The big question has to be asked, "Is National Night Out a waste of time?" Supporters of the event without hesitation say, "No! National Night matters!"
In between bites of their tasty hamburgers and hot dogs, the children at National Night Out in Richmond hear a message.
"Violence is not the way."
"If you turn to crime, throw all your dreams into the trash."
Police officers, community leaders, and parents hammered that message home to a receptive audience of kids. Grandmothers like Joyce Jones say they've had enough of the violence. She told her 6-year-old grandson, Taesuan Jones, how to escape violence.
"I tell you to walk away, you have to know when to say 'no' and fighting is not the answer," Jones told Taesuan. The boy nodded.
"I think it's the right thing to do when you see that for real," Taesuan replied back to his grandma.
This is Richmond's 20th year hosting a National Night Out. Around the country, some cities have been doing it for 26 years. But critics and skeptics say this event doesn't prevent or stop the violence. Just a week earlier in Richmond, a man and a woman were shot and killed as they sat in their car at a stoplight. And on Monday, a newspaper delivery man was shot in the leg while driving on I-80 near Richmond.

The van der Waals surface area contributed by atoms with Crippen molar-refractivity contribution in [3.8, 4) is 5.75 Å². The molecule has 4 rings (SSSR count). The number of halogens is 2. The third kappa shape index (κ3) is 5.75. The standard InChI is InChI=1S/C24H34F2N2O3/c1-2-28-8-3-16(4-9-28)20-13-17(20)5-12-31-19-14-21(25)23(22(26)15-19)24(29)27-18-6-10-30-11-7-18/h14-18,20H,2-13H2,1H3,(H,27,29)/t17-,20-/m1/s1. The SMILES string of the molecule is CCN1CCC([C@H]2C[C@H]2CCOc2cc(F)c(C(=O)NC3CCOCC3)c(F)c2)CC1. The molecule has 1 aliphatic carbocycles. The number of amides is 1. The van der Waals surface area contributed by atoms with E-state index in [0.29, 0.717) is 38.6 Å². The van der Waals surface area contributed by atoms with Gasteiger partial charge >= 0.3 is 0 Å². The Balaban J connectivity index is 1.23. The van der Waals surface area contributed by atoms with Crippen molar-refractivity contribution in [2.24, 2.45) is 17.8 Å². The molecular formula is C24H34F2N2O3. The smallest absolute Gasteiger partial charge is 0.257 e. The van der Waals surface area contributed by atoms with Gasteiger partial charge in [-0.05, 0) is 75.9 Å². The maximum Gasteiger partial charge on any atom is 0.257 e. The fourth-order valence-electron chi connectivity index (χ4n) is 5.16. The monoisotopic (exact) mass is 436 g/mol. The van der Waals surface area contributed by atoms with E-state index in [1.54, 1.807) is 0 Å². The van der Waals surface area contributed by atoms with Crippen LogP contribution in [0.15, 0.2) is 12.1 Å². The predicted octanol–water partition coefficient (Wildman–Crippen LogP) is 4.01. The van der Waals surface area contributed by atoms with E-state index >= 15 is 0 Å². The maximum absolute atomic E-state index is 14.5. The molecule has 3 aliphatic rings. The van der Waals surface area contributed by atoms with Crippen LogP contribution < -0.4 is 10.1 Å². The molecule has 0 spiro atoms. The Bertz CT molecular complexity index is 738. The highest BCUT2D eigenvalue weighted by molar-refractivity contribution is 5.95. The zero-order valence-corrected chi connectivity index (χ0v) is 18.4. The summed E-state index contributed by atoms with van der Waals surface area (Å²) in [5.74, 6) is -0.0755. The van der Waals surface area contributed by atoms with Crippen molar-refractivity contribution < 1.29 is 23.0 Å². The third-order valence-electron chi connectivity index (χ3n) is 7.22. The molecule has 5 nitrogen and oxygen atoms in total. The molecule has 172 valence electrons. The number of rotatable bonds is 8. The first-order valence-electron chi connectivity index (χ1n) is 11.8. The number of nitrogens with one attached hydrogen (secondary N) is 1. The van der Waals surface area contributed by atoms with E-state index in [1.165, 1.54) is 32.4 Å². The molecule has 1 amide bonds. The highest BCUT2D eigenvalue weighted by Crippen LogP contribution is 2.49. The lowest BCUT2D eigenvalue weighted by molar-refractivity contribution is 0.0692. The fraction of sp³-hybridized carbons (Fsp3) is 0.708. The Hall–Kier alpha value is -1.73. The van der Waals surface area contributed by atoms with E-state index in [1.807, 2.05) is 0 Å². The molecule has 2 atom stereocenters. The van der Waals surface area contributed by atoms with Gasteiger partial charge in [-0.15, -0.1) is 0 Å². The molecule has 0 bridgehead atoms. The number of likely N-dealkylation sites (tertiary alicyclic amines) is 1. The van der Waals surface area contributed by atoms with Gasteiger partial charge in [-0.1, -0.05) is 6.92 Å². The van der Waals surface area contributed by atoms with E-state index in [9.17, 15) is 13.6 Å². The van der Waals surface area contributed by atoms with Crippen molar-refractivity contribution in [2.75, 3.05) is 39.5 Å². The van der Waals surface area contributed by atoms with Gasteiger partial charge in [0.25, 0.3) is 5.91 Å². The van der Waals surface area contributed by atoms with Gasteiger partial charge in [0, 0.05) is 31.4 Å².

Apparently, the culprits didn't get the National Night Out message. So the big question has to be asked, "Is National Night Out a waste of time?" Supporters of the event without hesitation say, "No! National Night matters!"
"Every community member that you touch, every piece of information you give to empower somebody to raise awareness, it makes a difference," Michelle Milam, a National Night Out organizer, said.
Hamburgers, hot dogs, and an anti-crime message. Now, that's a combo worth fighting for.